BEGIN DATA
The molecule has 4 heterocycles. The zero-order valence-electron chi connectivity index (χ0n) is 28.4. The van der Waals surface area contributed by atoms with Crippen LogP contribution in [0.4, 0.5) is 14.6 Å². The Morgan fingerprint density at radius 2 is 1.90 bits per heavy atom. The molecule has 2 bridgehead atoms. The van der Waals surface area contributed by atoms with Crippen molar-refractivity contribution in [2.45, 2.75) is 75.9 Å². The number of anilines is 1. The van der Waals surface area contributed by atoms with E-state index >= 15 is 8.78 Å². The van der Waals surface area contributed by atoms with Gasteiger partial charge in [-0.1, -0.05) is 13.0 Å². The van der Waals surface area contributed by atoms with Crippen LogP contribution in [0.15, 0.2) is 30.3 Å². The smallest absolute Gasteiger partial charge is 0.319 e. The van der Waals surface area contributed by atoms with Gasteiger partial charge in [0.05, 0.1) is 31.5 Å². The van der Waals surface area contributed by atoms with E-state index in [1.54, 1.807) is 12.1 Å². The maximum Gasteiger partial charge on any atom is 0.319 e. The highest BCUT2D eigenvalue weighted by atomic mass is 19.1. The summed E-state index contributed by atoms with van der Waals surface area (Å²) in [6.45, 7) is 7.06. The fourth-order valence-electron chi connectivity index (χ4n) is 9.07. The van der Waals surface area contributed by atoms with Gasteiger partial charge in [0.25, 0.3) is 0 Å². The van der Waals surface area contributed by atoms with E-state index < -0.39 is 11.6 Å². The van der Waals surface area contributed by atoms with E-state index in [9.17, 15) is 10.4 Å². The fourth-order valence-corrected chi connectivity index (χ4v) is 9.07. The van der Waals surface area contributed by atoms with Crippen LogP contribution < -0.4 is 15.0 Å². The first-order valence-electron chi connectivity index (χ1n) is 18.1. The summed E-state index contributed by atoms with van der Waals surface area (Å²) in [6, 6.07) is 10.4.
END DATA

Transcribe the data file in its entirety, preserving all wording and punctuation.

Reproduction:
The molecule has 4 heterocycles. The zero-order valence-electron chi connectivity index (χ0n) is 28.4. The van der Waals surface area contributed by atoms with Crippen LogP contribution in [0.4, 0.5) is 14.6 Å². The Morgan fingerprint density at radius 2 is 1.90 bits per heavy atom. The molecule has 2 bridgehead atoms. The van der Waals surface area contributed by atoms with Crippen molar-refractivity contribution in [2.45, 2.75) is 75.9 Å². The number of anilines is 1. The van der Waals surface area contributed by atoms with E-state index >= 15 is 8.78 Å². The van der Waals surface area contributed by atoms with Gasteiger partial charge in [-0.1, -0.05) is 13.0 Å². The van der Waals surface area contributed by atoms with Crippen LogP contribution in [0.15, 0.2) is 30.3 Å². The smallest absolute Gasteiger partial charge is 0.319 e. The van der Waals surface area contributed by atoms with Gasteiger partial charge in [0.05, 0.1) is 31.5 Å². The van der Waals surface area contributed by atoms with E-state index in [1.54, 1.807) is 12.1 Å². The maximum Gasteiger partial charge on any atom is 0.319 e. The highest BCUT2D eigenvalue weighted by atomic mass is 19.1. The summed E-state index contributed by atoms with van der Waals surface area (Å²) in [6.45, 7) is 7.06. The fourth-order valence-electron chi connectivity index (χ4n) is 9.07. The van der Waals surface area contributed by atoms with Gasteiger partial charge in [0.25, 0.3) is 0 Å². The van der Waals surface area contributed by atoms with E-state index < -0.39 is 11.6 Å². The van der Waals surface area contributed by atoms with E-state index in [9.17, 15) is 10.4 Å². The fourth-order valence-corrected chi connectivity index (χ4v) is 9.07. The van der Waals surface area contributed by atoms with Crippen LogP contribution < -0.4 is 15.0 Å². The first-order valence-electron chi connectivity index (χ1n) is 18.1. The summed E-state index contributed by atoms with van der Waals surface area (Å²) in [6, 6.07) is 10.4.